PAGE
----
Revisiting HADHAD - Part 1: Shooting the film, Horror as genre

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In Part 1 of this 3 part conversation Sean Grattan and Manuel Shvartzberg Carrió discuss the making of HADHAD, the relationship with the Horror genre and the influence of other film-makers and teachers on the making of the work.

HADHAD (41:21 mins)
Part 2: Language, Technology and Totalitarianism (26:07 mins)
Part 3: The schism of Liberalism (17:24 mins)

Catalogue Notes:

00:00 Welcome and Introduction from Manuel Shvartzberg Carrió

02:00 Background to making the work at CalArts in Los Angeles (2011/12). Shoot and location

04:36 Discussion of HADHAD’s high production values. Working on a budget with student labour whilst maintaining the film’s sense of horror and tension. Directing actors.

08:40 On the characters robotic personas. (MS) - “One of the ruses of the movie is that the characters may or may not already be Cyborgs… the tightness becomes a metaphor for the characters belief in the coming technological singularity…everything is stripped down to the bare essentials so there’s no room for human expression… technological determinism is so profound”

10:00 What is this movie about? How to describe what happens?

(SG) Describes the plot and the tropes of a traditional horror movie "A group of people, they may be strangers, they’ve gone in vacation to some kind of isolated environment...normally in a horror movie there’s some kind of transgressions, the teenagers will be punished…" Discusses removing stylistic elements of horror and making the intruder “more absurd”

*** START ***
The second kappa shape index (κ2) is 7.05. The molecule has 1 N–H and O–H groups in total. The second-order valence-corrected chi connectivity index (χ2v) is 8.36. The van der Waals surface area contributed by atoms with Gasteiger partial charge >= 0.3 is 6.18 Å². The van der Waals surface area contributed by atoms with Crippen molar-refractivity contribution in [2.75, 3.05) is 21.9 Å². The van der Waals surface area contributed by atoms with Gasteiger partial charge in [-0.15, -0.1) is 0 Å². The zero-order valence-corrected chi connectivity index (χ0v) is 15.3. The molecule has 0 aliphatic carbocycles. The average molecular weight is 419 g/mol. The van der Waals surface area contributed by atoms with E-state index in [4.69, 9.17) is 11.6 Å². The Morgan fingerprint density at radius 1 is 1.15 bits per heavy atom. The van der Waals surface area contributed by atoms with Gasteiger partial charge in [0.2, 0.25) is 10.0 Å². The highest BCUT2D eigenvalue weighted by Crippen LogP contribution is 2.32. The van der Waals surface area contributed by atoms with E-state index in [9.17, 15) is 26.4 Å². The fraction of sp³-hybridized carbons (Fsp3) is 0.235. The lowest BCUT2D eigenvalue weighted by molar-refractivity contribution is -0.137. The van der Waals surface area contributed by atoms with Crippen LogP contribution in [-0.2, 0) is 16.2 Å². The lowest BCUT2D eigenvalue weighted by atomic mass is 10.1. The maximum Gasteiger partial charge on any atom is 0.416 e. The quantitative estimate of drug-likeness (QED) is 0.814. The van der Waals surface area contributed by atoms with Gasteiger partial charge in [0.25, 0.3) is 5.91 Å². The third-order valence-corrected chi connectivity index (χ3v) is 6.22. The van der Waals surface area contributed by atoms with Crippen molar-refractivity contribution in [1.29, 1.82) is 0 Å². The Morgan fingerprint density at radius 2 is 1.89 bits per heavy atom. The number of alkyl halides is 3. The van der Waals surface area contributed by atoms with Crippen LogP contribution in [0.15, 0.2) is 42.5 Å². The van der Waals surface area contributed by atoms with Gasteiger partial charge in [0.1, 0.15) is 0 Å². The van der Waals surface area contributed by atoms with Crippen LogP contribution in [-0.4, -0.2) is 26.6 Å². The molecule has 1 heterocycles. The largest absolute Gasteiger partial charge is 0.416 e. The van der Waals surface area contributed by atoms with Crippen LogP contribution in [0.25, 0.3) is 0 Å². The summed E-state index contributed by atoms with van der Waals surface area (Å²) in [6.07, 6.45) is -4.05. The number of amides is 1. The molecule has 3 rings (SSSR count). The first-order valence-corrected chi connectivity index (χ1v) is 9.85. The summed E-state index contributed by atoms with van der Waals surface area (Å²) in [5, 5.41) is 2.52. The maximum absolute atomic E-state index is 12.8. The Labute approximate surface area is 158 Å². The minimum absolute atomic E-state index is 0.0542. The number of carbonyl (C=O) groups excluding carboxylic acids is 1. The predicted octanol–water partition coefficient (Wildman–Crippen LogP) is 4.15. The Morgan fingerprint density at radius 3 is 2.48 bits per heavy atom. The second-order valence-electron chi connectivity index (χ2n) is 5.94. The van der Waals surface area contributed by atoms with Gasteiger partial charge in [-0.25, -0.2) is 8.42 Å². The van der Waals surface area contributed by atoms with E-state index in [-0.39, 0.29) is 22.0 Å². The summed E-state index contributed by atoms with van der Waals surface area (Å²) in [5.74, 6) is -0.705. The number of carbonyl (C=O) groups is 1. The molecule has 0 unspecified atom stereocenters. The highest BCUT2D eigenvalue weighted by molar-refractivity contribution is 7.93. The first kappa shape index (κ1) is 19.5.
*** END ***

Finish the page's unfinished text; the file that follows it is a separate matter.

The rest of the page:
13:00 (MS) - Characters and dialogue. “You remove the emotion, which you could argue is the core of horror..the emotional reaction is what draws audience to this kind of movie…the emotion doesn’t disappear, it gets heightened…why did you so that and why is it so successful?”

15:30 (SG) - Influence of theatre, analytical thinking and English upbringing on the dialogue. "The challenge was using the analytical script on to some other kind of cinematic framework...The tension gets created from putting elements together that don’t work together cinematically in a conventional sense… there’s this kind of humanity that I can’t scrub out…”

18:30 (MS) - Talks about the film discarding emotion but being “saturated with emotion”

21:00 (SG) Talks about Directors, Theorists and Teachers that inpsired the work; David Lynch, James Benning, Claire Denis, Charles Gaines who "rewrote my story of art" . The need to create ”a philosophy that’s embodied”, discusses merging cinema and critical theory to understand “…who are humans, what are they doing, what is our method of living, what is the dynamic between power and subjectivity?”

26:07 End of Part 1